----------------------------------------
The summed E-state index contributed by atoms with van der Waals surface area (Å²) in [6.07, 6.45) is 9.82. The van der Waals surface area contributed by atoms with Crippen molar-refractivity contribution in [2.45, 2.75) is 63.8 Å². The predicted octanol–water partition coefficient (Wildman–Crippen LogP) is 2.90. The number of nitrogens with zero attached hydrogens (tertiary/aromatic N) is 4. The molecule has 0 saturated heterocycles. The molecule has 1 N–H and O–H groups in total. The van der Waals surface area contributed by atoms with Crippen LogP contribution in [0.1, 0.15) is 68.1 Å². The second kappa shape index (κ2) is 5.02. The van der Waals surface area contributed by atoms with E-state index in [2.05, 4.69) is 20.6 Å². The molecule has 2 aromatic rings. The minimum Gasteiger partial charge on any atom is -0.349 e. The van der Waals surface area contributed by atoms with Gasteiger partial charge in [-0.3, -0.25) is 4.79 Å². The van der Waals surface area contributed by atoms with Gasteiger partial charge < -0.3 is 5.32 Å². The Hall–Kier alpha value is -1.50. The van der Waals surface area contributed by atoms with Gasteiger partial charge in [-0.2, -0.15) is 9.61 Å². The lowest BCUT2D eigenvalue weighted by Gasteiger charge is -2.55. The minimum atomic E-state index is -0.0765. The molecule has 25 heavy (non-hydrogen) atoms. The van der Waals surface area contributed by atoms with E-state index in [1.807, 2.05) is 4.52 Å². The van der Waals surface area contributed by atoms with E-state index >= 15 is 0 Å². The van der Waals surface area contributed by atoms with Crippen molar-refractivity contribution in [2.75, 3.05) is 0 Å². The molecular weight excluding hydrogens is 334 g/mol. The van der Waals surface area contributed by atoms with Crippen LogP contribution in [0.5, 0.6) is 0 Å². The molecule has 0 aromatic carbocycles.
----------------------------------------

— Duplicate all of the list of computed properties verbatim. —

The summed E-state index contributed by atoms with van der Waals surface area (Å²) in [6.07, 6.45) is 9.82. The van der Waals surface area contributed by atoms with Crippen molar-refractivity contribution in [2.45, 2.75) is 63.8 Å². The predicted octanol–water partition coefficient (Wildman–Crippen LogP) is 2.90. The number of nitrogens with zero attached hydrogens (tertiary/aromatic N) is 4. The molecule has 0 saturated heterocycles. The molecule has 1 N–H and O–H groups in total. The van der Waals surface area contributed by atoms with Crippen LogP contribution in [0.1, 0.15) is 68.1 Å². The second kappa shape index (κ2) is 5.02. The van der Waals surface area contributed by atoms with E-state index in [2.05, 4.69) is 20.6 Å². The molecule has 2 aromatic rings. The minimum Gasteiger partial charge on any atom is -0.349 e. The van der Waals surface area contributed by atoms with Gasteiger partial charge in [-0.3, -0.25) is 4.79 Å². The van der Waals surface area contributed by atoms with Gasteiger partial charge < -0.3 is 5.32 Å². The Hall–Kier alpha value is -1.50. The van der Waals surface area contributed by atoms with Gasteiger partial charge in [-0.2, -0.15) is 9.61 Å². The lowest BCUT2D eigenvalue weighted by Gasteiger charge is -2.55. The minimum atomic E-state index is -0.0765. The molecule has 25 heavy (non-hydrogen) atoms. The van der Waals surface area contributed by atoms with E-state index in [1.807, 2.05) is 4.52 Å². The van der Waals surface area contributed by atoms with E-state index >= 15 is 0 Å². The van der Waals surface area contributed by atoms with Crippen molar-refractivity contribution in [2.75, 3.05) is 0 Å². The molecular weight excluding hydrogens is 334 g/mol. The van der Waals surface area contributed by atoms with Crippen LogP contribution in [0.5, 0.6) is 0 Å². The molecule has 0 aromatic carbocycles.